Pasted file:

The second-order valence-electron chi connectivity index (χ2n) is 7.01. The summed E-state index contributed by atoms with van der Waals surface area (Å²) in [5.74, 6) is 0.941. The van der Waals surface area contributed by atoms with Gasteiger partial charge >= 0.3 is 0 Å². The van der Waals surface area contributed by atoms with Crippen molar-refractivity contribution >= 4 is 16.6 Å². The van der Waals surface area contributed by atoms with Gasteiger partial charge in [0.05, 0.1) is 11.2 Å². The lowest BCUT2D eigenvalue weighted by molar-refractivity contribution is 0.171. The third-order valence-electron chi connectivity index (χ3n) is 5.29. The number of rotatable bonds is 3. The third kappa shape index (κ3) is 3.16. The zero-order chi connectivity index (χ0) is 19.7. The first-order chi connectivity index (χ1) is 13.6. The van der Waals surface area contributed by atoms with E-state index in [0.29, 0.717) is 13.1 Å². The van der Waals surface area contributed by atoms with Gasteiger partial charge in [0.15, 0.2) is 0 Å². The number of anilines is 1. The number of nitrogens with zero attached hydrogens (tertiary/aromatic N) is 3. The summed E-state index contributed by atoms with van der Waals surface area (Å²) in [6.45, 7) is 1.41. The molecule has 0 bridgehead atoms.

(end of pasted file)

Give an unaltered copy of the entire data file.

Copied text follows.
The second-order valence-electron chi connectivity index (χ2n) is 7.01. The summed E-state index contributed by atoms with van der Waals surface area (Å²) in [5.74, 6) is 0.941. The van der Waals surface area contributed by atoms with Gasteiger partial charge >= 0.3 is 0 Å². The van der Waals surface area contributed by atoms with Crippen molar-refractivity contribution >= 4 is 16.6 Å². The van der Waals surface area contributed by atoms with Gasteiger partial charge in [0.05, 0.1) is 11.2 Å². The lowest BCUT2D eigenvalue weighted by molar-refractivity contribution is 0.171. The third-order valence-electron chi connectivity index (χ3n) is 5.29. The number of rotatable bonds is 3. The third kappa shape index (κ3) is 3.16. The zero-order chi connectivity index (χ0) is 19.7. The first-order chi connectivity index (χ1) is 13.6. The van der Waals surface area contributed by atoms with E-state index in [0.29, 0.717) is 13.1 Å². The van der Waals surface area contributed by atoms with Gasteiger partial charge in [0.15, 0.2) is 0 Å². The number of anilines is 1. The number of nitrogens with zero attached hydrogens (tertiary/aromatic N) is 3. The summed E-state index contributed by atoms with van der Waals surface area (Å²) in [6.45, 7) is 1.41. The molecule has 0 bridgehead atoms.